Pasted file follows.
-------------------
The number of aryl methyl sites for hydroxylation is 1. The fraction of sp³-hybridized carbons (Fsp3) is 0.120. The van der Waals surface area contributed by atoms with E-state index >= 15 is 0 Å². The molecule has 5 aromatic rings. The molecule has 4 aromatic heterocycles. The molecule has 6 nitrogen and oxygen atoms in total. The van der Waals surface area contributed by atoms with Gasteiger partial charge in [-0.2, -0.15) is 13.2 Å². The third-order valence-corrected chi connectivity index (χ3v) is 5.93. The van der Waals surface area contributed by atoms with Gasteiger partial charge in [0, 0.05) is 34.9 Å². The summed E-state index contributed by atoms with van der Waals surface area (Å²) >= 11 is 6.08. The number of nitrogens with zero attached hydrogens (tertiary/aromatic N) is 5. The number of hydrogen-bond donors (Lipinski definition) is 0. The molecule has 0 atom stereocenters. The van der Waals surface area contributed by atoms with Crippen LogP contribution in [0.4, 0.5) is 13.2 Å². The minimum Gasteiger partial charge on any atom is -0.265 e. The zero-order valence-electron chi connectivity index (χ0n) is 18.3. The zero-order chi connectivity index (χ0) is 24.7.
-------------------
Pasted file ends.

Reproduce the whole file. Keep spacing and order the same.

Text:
The number of aryl methyl sites for hydroxylation is 1. The fraction of sp³-hybridized carbons (Fsp3) is 0.120. The van der Waals surface area contributed by atoms with E-state index >= 15 is 0 Å². The molecule has 5 aromatic rings. The molecule has 4 aromatic heterocycles. The molecule has 6 nitrogen and oxygen atoms in total. The van der Waals surface area contributed by atoms with Gasteiger partial charge in [-0.2, -0.15) is 13.2 Å². The third-order valence-corrected chi connectivity index (χ3v) is 5.93. The van der Waals surface area contributed by atoms with Gasteiger partial charge in [0, 0.05) is 34.9 Å². The summed E-state index contributed by atoms with van der Waals surface area (Å²) >= 11 is 6.08. The number of nitrogens with zero attached hydrogens (tertiary/aromatic N) is 5. The number of hydrogen-bond donors (Lipinski definition) is 0. The molecule has 0 atom stereocenters. The van der Waals surface area contributed by atoms with Crippen LogP contribution in [0.4, 0.5) is 13.2 Å². The minimum Gasteiger partial charge on any atom is -0.265 e. The zero-order valence-electron chi connectivity index (χ0n) is 18.3. The zero-order chi connectivity index (χ0) is 24.7.